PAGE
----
I always liked the “Sweet Spot” feature David Carr and A.O. Scott did for a while a few years ago. The idea was a good one–a casual discussion of the current events in culture–even if it wasn’t sustainable because not every week was worth talking about. Carr was one of the must-reads of the New York Times. His bracingly honest memoir lent everything he wrote with credibility. His journalism seemed personal in an obscure way. He will be missed.
Booking photos from David Carr’s 1987 arrest. It was from this low point that he eventually found his sweet spot as a respected media critic.
People don’t want moral complexity. Moral complexity is a luxury. You might be forced to read it in school, but a lot of people have hard lives. They come home at the end of the day, they feel they’ve been jerked around by the world yet again for another day. The last thing they want to do is read Alice Munro, who is always pointing toward the possibility that you’re not the heroic figure you think of yourself as, that you might be the very dubious figure that other people think of you as. That’s the last thing you’d want if you’ve had a hard day. You want to be told good people are good, bad people are bad, and love conquers all. And love is more important than money. You know, all these schmaltzy tropes. That’s exactly what you want if you’re having a hard life. Who am I to tell people that they need to have their noses rubbed in moral complexity?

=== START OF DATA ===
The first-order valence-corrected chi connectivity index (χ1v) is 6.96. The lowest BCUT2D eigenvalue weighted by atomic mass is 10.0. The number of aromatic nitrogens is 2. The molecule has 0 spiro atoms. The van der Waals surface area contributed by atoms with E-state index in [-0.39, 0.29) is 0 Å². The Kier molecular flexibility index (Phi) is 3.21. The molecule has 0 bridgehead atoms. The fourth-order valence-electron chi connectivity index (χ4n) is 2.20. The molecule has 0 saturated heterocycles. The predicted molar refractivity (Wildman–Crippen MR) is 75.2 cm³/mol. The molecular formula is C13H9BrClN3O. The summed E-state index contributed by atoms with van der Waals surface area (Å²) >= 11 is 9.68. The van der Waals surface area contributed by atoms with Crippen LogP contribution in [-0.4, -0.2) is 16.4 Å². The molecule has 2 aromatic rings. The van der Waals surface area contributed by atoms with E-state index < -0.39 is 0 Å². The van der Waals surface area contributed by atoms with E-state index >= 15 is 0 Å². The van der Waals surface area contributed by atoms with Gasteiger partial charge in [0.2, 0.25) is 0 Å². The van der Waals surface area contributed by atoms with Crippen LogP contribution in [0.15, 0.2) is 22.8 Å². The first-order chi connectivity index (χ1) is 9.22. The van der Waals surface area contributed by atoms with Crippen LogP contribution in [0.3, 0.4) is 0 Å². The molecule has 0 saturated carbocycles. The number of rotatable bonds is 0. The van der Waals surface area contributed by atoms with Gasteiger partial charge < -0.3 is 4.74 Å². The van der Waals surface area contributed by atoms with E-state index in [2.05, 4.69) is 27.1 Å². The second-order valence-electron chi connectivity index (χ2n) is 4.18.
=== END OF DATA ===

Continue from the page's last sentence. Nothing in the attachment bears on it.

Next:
–Jonathan Frazen, the author of morally complex novels, on why people don’t want or need morally complex novels. He prefaced these remarks by declaring, “I don’t care what people read.”